In remembrance

August 12, 2009 at 5:33 am Leave a comment

Coming up this month is the birthday of a friend who committed suicide just over 4 years ago. She was a role model, someone I looked up to, aspired to emulate and whose energy was infectious. She was smart, classy and funny. She was also, unbeknown to me, in a great deal of psychic pain.

The night she took her life, she called me and left a message. I was at a second run cinema watching a documentary on the life of artist Edvard Munch. The next day I found out the details: she had gone to a nearby hotel room, climbed into the hot tub, and slit her wrists.

When the shock wore off, I realized that her death was a wake-up call. I myself had struggled with clinical depression, had engaged in self-harming behaviours and flirted with suicide.

My friend’s death made me realize that I could never knowingly cause the kind of pain that suicide leads to for the people who get left behind. There is no pain quite like it. And while time softens the sharpness of the wound, it doesn’t erase it. Her memory is with me every day, reminding me of the sadness that forms part of every beautiful moment we experience.

The night my friend died, I walked down to the ocean near my basement suite and stared out over the crashing waves, feeling the wind on my face. I was alive, and what I did with the life I’d been handed, was up to me.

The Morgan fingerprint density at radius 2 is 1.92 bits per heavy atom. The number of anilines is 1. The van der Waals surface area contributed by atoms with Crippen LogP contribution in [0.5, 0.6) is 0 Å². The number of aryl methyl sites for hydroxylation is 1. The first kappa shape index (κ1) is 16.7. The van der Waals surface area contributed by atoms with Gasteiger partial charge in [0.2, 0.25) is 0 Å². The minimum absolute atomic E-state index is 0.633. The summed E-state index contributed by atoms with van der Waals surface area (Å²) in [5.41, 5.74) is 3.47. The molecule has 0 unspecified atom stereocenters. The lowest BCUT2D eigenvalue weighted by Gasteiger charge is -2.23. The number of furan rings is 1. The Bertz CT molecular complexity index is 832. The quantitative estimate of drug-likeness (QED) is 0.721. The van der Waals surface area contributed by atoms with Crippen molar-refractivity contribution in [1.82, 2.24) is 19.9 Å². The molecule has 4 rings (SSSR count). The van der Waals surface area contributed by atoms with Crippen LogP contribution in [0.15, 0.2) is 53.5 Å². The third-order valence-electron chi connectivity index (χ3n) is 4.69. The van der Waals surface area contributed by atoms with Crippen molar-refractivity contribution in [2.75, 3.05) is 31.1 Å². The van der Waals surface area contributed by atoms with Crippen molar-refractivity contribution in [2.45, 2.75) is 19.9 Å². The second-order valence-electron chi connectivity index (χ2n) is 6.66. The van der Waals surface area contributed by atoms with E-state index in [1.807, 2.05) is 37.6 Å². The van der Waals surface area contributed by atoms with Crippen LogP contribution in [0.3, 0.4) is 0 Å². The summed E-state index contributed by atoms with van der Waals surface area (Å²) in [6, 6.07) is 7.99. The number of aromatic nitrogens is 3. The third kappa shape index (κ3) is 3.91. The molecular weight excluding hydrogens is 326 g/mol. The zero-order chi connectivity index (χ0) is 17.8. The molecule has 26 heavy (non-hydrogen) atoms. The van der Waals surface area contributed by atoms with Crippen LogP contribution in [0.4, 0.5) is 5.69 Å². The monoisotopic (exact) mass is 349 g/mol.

Sure, I’d lost my family who turned their back on me when they found out about my transition. Yes, my father had gone to his grave disappointed in my choices. And yeah, I had lost a fellow trans person to suicide. But despite these dark happenings, life was still beautiful. The ocean’s mysterious power pulled at me; the moon’s glare spoke to me that night. And I vowed that I would stop my dance with death. Instead, I would dive into wherever life took me. And, well, what a ride it’s been so far.

There are a lot of things I’ve done that I’m not particularly proud of. But in my heart I know that I have always tried to be true to myself and to God. The times of greatest misery have been the times when I resisted that truth. Sure, I make mistakes, and stumble on wondering, sometimes, why I bother. But each day is a new chance for me to embrace beauty, to share my truth with the world, to share others’ truths, others’ beauty.

I don’t know, yet, where life is leading me to. Every day is a surprise, a field of potentiality. My job is to open myself up so that I can experience life as it is. Some days I succeed more than others. But I keep on trying.

As the band Garbage sings: “the trick is to keep breathing”. That breath is my companion through the darkest night, the deepest abyss. And through it all I learn, step by step, day by day, second by second, to live, to love, to learn.


Entry filed under: Mental Health.

Bloody good, truly Katherine Johnston, trans health coverage, and the perils of misinformation

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